Thursday, August 5, 2010

GBD & Etiquette II: Looking In from the Outside (originally posted on 12/22/08)

Time for another one of those discussions to get our brains unfrozen and thinking. Folks have been proposing some more topics to fit under this category (keep ‘em coming too!), and several were related, so I figured I would lump ‘em together in one related area: Gothic Bellydancers and Their Behavior.

If you’ve been around the bellydance community long enough (maybe 4-6 years?), you would most likely know about the inner battles about decorum and behavior of bellydancers – what to do/not to do at a gig, how to behave appropriately, and all of the wagging of tongues over behavior that gives bellydancers a bad name in public venues (like lap dances, cheap slutty costumes, accepting tips in certain areas, etc). Nobody wants to be a “belly bunny”. No matter what country or area you’re in, it comes down to one bottom line: proper behavior earns respect.

Being that we’re already out there and have to work twice as hard to be recognized and respected for what we’re doing, it’s of the utmost importance to keep in mind for ourselves and our students proper behavior that will earn the genre more respect versus the “well, what else would you expect from a bunch of ‘goth’ bellydancers?”

So, I’ve taken a few of the questions and made some points a la Miss Manners – please feel free to add more or ask more!

**Protocol for Goth Clubs**

One of the questions I got was, if you’re performing at a Goth Club, is it OK to go out in your costume afterward and join the party? Well, let’s think of it in another way – if you were paid to perform at a restaurant, after your set would you go out and eat in your full costume next to the customers? The correct answer is NO. Not only can you get food stains on your costume – but it ruins the illusion for the paying audience. Same thing goes for a club – do you really want to get your costume even more sweaty and covered in drinks? And more importantly, it takes away from the specialness of your performance. Go, change, then come back if you want to party. Personally for ease, I may plan something into my costume that’s easily converted with some other items for basic clubwear, like a skirt or pants – cause we all know how fun it tends to be to get changed at a club.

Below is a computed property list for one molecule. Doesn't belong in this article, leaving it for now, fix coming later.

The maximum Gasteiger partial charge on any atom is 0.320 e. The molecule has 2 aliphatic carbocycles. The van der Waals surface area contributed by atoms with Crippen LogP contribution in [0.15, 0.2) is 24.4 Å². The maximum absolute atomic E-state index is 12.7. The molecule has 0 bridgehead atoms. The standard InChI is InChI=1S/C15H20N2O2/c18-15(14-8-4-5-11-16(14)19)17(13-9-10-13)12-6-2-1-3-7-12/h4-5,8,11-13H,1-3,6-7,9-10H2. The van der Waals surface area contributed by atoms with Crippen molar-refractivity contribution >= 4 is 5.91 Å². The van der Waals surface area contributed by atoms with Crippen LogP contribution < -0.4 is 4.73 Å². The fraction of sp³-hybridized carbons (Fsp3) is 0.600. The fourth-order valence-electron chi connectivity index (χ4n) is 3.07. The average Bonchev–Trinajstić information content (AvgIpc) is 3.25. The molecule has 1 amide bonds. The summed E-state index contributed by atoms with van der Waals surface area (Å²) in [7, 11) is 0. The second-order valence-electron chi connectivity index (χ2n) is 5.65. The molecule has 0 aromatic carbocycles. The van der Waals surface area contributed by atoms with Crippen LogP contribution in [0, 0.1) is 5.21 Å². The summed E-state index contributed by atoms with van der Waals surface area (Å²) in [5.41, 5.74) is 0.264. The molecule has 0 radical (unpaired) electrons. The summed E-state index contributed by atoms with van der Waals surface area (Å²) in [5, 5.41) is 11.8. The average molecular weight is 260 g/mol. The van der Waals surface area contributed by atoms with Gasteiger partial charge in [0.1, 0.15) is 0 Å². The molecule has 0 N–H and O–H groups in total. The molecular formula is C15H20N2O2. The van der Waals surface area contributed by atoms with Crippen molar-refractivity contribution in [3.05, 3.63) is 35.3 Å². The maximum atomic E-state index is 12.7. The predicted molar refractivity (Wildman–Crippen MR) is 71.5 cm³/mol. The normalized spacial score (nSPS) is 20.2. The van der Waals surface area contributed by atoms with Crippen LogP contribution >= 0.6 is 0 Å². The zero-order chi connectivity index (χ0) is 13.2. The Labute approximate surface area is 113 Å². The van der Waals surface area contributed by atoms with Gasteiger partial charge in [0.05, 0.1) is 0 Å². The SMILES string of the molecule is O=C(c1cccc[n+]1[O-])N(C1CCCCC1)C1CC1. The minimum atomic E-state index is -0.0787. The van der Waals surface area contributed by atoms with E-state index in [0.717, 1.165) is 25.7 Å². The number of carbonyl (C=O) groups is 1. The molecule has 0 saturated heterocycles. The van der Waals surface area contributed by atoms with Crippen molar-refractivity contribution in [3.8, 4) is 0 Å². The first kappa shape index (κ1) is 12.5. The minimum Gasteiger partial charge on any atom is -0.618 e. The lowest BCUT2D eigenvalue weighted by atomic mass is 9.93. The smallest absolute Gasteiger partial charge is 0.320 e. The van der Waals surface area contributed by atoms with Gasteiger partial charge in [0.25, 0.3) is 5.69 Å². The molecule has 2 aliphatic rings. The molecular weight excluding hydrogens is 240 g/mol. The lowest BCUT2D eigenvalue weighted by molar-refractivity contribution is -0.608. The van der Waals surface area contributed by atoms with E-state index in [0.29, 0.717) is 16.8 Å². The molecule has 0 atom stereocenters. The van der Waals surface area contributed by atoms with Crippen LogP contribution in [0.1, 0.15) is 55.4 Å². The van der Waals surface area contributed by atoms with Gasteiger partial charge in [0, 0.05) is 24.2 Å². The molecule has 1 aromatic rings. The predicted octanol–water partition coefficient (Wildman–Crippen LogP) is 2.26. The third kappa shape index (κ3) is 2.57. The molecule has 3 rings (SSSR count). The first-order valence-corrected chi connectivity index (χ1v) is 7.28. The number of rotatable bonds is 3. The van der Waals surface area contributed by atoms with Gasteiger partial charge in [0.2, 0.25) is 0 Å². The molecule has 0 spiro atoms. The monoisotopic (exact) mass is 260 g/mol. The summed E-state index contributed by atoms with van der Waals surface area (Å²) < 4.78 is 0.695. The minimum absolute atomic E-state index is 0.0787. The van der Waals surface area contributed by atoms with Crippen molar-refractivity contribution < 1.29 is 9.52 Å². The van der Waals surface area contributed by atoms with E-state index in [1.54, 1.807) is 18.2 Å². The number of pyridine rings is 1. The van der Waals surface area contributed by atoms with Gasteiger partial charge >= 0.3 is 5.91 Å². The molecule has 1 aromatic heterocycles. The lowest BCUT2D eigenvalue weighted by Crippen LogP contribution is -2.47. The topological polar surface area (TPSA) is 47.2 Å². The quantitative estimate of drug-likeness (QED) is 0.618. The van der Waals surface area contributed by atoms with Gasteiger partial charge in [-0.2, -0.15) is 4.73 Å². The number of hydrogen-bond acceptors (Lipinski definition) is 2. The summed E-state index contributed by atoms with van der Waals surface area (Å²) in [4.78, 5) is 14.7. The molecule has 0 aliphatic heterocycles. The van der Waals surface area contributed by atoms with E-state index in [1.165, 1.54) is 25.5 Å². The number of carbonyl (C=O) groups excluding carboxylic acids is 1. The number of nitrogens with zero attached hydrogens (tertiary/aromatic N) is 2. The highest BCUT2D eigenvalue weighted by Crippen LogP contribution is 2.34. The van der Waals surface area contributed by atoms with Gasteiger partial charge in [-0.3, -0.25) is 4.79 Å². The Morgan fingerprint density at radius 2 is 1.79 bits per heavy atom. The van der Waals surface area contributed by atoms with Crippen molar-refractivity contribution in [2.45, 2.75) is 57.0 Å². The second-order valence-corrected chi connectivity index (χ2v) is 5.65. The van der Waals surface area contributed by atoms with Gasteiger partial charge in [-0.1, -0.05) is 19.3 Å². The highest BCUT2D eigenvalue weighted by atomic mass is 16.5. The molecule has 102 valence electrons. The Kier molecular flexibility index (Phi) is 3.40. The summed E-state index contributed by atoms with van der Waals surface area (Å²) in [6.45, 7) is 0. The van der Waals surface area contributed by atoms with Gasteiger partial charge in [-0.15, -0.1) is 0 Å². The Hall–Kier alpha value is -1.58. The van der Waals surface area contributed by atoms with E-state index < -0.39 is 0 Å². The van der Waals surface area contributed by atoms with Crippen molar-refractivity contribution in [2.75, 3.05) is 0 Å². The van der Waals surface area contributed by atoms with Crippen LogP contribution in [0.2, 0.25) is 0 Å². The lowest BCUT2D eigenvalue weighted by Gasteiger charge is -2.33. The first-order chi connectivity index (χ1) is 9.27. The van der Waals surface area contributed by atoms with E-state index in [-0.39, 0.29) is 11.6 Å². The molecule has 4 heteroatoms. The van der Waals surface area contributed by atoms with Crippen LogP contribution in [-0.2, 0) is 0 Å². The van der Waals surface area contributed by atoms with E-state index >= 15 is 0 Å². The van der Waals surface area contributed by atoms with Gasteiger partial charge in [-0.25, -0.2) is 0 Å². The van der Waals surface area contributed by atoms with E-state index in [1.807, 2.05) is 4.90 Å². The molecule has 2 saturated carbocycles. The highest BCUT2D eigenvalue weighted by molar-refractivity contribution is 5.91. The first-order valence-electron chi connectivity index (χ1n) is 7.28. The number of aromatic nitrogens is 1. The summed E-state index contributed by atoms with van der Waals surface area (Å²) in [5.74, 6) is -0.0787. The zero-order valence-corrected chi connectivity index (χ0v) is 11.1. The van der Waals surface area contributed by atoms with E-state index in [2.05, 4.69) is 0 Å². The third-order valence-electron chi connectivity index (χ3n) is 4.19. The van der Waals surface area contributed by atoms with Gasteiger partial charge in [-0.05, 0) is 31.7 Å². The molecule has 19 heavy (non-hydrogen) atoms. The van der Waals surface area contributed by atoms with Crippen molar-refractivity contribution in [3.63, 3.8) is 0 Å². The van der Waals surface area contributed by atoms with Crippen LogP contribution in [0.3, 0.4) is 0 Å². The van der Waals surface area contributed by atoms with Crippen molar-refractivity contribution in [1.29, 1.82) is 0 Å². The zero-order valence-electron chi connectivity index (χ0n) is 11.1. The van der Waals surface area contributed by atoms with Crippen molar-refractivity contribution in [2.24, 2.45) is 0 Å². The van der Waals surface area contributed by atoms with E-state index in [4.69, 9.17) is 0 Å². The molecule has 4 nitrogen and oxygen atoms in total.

**Taking Goth to the Mundanes**

This is for those times when you may have been asked to do a Gothic piece in a venue that is more traditional or non-goth – whether it’s a showcase of styles in a staged show, or at a Middle Eastern restaurant. These are the times when it’s so important to be on your BEST behavior, whether you’re a local to the scene or a visitor. The traditional community is watching – especially if they invited you – and it’s so important to rein it in and be respectful of the host and the venue. Just because something is OK when it’s done at a Goth Club (whether on stage or on the floor), does NOT mean it’s proper behavior for a Middle Eastern restaurant. What’s the point? Shock value really has little value in the long run, and only comes off as disrespectful, NOT cutting-edge. Unless a certain piece has been specifically asked for by your host and will be properly introduced, don’t use this time to whip out your most hardcore piece. Bring a cover-up, have your music properly labeled, be a good audience member, arrive on time, be courteous to the other dancers. Otherwise, in the long (and short) run, you’re not only hurting yourself, but damaging the larger GBD community in general. It is important to show that GBD *IS* bellydance, that we’re respectful of our roots, and are professional through and through. Save the rabble-rousing for Denny’s at 3am.

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